When you create a window, you need to register a "window class" with the OS. The window class is a struct (WNDCLASS or WNDCLASSEX) which contains a classname, the address of a message handler (WndProc), default icon to use for the window, default cursor to use for it, and a few other bits and bobs. You can think of a window class as a template for a window.

Once you've registered your window class - which is presumably what the MyRegisterClass function does - you need to actually create a window. The CreateWindow() or CreateWindowEx() functions do this. You pass them the name of the window class (The template), the name of the window, it's size, and a few other parameters. While in the CreateWindow() function, Windows will call your WndProc, so bear that in mind (I'll go onto the WndProc in a sec).

Once you have your window created, you need to tell Windows to send messages to your window, so you can respond to things like the user moving the window, the user clicking minimize, maximize and close, and so on. You do that with your message pump, which is this chunk of code:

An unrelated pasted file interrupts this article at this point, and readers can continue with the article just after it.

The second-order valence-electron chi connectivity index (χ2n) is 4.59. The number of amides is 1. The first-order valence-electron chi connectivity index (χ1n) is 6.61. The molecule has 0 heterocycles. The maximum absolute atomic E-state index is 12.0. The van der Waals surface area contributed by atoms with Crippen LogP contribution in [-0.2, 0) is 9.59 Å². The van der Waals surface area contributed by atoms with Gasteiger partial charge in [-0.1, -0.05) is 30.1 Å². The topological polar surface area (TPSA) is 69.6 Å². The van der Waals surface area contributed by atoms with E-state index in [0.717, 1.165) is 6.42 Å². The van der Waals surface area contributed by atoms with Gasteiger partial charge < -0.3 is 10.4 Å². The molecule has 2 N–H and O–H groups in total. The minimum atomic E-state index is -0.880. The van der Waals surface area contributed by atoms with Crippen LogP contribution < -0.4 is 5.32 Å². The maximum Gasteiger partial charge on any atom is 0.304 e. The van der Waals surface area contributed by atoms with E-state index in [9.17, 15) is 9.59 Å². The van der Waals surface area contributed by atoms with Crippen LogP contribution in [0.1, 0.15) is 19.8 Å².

while(GetMessage(&msg, NULL, 0, 0))
{
TranslateMessage(&msg);
DispatchMessage(&msg);
}

GetGessage() says to the OS "Give me the next window message in the queue. If there's none there, wait for one to arrive". That causes your app to block there, and use up almost zero CPU, which is good for most apps, but not what you want for a DirectX game (I'll cover that in a sec). GetMessage() will return 0 when it picks up a WM_QUIT message, which is a request for your app to exit.
TranslateMessage() is a little complicated, but it handles key presses, so if you press "shift" and "i", you'll get "I". DispatchMessage() actually sends the message off to your WndProc() for processing. I'm not sure why it's done in this way, it just is [smile]

Your WndProc is called from DispatchMessage(), and is passed various messages. There minimum you want to handle is WM_DESTROY. That's an indication that Windows has destroyed your window (The default behaviour for clicking the "close window" button is to send a WM_DESTROY message to your window). Usually you want to set some global "quit now" variable, or call PostQuitMessage(), which will put a WM_QUIT message into the queue of messages to be picked up by GetMessage(), which will cause GetMessage() to return 0, which will break out of your main loop and exit WinMain().